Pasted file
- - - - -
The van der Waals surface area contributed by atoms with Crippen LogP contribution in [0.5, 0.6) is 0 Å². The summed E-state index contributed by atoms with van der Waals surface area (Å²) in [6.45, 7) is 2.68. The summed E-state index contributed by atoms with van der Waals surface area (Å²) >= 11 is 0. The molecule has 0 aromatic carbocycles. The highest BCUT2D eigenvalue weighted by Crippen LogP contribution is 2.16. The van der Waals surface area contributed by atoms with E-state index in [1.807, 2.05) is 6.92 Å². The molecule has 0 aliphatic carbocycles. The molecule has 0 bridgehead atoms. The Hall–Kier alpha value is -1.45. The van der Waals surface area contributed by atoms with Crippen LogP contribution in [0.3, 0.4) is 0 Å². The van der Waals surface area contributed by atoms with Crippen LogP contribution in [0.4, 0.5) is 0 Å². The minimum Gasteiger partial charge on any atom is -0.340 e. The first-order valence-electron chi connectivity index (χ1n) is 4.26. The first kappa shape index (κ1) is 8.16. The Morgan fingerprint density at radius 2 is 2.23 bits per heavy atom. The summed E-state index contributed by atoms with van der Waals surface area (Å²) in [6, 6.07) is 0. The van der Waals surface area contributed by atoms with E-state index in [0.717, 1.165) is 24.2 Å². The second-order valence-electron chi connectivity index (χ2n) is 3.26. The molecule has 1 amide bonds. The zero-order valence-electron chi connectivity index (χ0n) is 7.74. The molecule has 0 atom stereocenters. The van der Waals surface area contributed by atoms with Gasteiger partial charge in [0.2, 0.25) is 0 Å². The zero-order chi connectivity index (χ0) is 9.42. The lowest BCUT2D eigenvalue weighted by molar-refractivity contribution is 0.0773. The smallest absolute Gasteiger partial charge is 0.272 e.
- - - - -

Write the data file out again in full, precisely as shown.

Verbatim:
The van der Waals surface area contributed by atoms with Crippen LogP contribution in [0.5, 0.6) is 0 Å². The summed E-state index contributed by atoms with van der Waals surface area (Å²) in [6.45, 7) is 2.68. The summed E-state index contributed by atoms with van der Waals surface area (Å²) >= 11 is 0. The molecule has 0 aromatic carbocycles. The highest BCUT2D eigenvalue weighted by Crippen LogP contribution is 2.16. The van der Waals surface area contributed by atoms with E-state index in [1.807, 2.05) is 6.92 Å². The molecule has 0 aliphatic carbocycles. The molecule has 0 bridgehead atoms. The Hall–Kier alpha value is -1.45. The van der Waals surface area contributed by atoms with Crippen LogP contribution in [0.3, 0.4) is 0 Å². The van der Waals surface area contributed by atoms with Crippen LogP contribution in [0.4, 0.5) is 0 Å². The minimum Gasteiger partial charge on any atom is -0.340 e. The first-order valence-electron chi connectivity index (χ1n) is 4.26. The first kappa shape index (κ1) is 8.16. The Morgan fingerprint density at radius 2 is 2.23 bits per heavy atom. The summed E-state index contributed by atoms with van der Waals surface area (Å²) in [6, 6.07) is 0. The van der Waals surface area contributed by atoms with E-state index in [0.717, 1.165) is 24.2 Å². The second-order valence-electron chi connectivity index (χ2n) is 3.26. The molecule has 1 amide bonds. The zero-order valence-electron chi connectivity index (χ0n) is 7.74. The molecule has 0 atom stereocenters. The van der Waals surface area contributed by atoms with Gasteiger partial charge in [0.2, 0.25) is 0 Å². The zero-order chi connectivity index (χ0) is 9.42. The lowest BCUT2D eigenvalue weighted by molar-refractivity contribution is 0.0773. The smallest absolute Gasteiger partial charge is 0.272 e.